There is something I like about photos of my tent on trips…the comfort and familiarity of seeing my home on the back I guess?
I got too distracted sitting contemplating life etc to take many sunset photos but take my word for it – the night was beautiful.
Again, my Samsung phone (and the operator) don’t do justice to the moonlight.
The wonderful thing about the Caldera Ti Tri (besides being 5 ounces) is that I can dabble around camp and cook up several courses over a few hours as I see fit and feel that day. Under 5 minutes of gathering decent handfulls of twigs for the wood stove option and I am ready for a night of cooking. This evening it was a pack of vegetable soup with a block of Ramen noodles added, followed later by some green tea, and then later still by another meal of bannock and cheese. I restoked the wood fire in the stove to clean up the always messy bannock. Depending on speed in the morning, I might choose to switch back to alcohol mode but not this trip.
Hawksbill loomed over the camp in the evening and morning.
Dawn came cold but not too bad – somewhere in the 20’s and way warmer than the night before.
I don’t know why I included this fuzzy photo…maybe because it shows how I see things until my first cup of coffee?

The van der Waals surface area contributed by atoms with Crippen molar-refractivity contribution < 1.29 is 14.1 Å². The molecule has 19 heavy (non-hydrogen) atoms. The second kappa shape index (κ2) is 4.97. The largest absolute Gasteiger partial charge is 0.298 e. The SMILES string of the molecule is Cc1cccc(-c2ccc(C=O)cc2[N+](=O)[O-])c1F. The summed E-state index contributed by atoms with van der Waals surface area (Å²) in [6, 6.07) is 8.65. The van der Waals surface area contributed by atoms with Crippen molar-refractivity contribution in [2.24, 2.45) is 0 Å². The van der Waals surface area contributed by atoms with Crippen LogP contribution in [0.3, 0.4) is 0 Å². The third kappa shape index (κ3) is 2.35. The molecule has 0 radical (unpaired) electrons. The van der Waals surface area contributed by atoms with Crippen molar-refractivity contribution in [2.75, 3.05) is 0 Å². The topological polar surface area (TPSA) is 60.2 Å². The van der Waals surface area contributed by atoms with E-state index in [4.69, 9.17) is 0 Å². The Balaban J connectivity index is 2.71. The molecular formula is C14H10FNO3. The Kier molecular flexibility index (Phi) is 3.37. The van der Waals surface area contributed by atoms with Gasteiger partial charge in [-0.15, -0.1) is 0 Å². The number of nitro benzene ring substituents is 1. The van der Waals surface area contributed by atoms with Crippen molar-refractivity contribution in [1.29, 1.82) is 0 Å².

Another lazy morning – thawing out the water bottle I didn’t put in my sleeping bag, and using my Reflectix pot cozy upside down over a low fire to bake a breakfast bannock bread with raisins.
I left camp set up and took a light pack up the trail to Hawksbill…
Not many better views than the top of the mountain….
Then a quick side trip to explore a campsite under Hawksbill that the Gorge Rats had mapped. Looks like a great spot for a future camp…
Regrettably, I had to get back on the road to get some things done on Sunday afternoon so packed up the Ohm. It’s pushing its limit to handle a winter load but still felt very comfortable in the upper 20 pound range.
Packing up camp and a short hike out to the car completed a really relaxing weekend that allowed me to test some new winter clothing and continue my firestarter tests. The knee ended up feeling pretty good and I almost regret my decision to change the route, but I played it safe on a solo trip, kept a promise to my wife, and now have a great reason to come back in the next couple of months and test the Delorme coverage in the Gorge!
See you on the trail!